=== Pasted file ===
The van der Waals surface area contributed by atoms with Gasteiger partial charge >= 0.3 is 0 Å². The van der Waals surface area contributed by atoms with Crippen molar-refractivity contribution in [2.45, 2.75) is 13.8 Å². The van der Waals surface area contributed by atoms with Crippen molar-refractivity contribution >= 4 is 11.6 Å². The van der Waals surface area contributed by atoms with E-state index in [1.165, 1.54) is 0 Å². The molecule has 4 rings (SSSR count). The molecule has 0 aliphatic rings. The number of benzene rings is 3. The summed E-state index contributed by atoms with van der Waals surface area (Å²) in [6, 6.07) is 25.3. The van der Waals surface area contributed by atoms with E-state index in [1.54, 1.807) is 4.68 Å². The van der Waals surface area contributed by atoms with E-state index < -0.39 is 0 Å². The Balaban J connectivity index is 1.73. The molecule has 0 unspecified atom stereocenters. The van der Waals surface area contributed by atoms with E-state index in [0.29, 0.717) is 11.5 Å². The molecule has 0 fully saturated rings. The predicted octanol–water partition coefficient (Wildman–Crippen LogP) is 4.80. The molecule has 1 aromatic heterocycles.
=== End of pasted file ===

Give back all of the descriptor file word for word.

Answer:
The van der Waals surface area contributed by atoms with Gasteiger partial charge >= 0.3 is 0 Å². The van der Waals surface area contributed by atoms with Crippen molar-refractivity contribution in [2.45, 2.75) is 13.8 Å². The van der Waals surface area contributed by atoms with Crippen molar-refractivity contribution >= 4 is 11.6 Å². The van der Waals surface area contributed by atoms with E-state index in [1.165, 1.54) is 0 Å². The molecule has 4 rings (SSSR count). The molecule has 0 aliphatic rings. The number of benzene rings is 3. The summed E-state index contributed by atoms with van der Waals surface area (Å²) in [6, 6.07) is 25.3. The van der Waals surface area contributed by atoms with E-state index in [1.54, 1.807) is 4.68 Å². The van der Waals surface area contributed by atoms with E-state index < -0.39 is 0 Å². The Balaban J connectivity index is 1.73. The molecule has 0 unspecified atom stereocenters. The van der Waals surface area contributed by atoms with E-state index in [0.29, 0.717) is 11.5 Å². The molecule has 0 fully saturated rings. The predicted octanol–water partition coefficient (Wildman–Crippen LogP) is 4.80. The molecule has 1 aromatic heterocycles.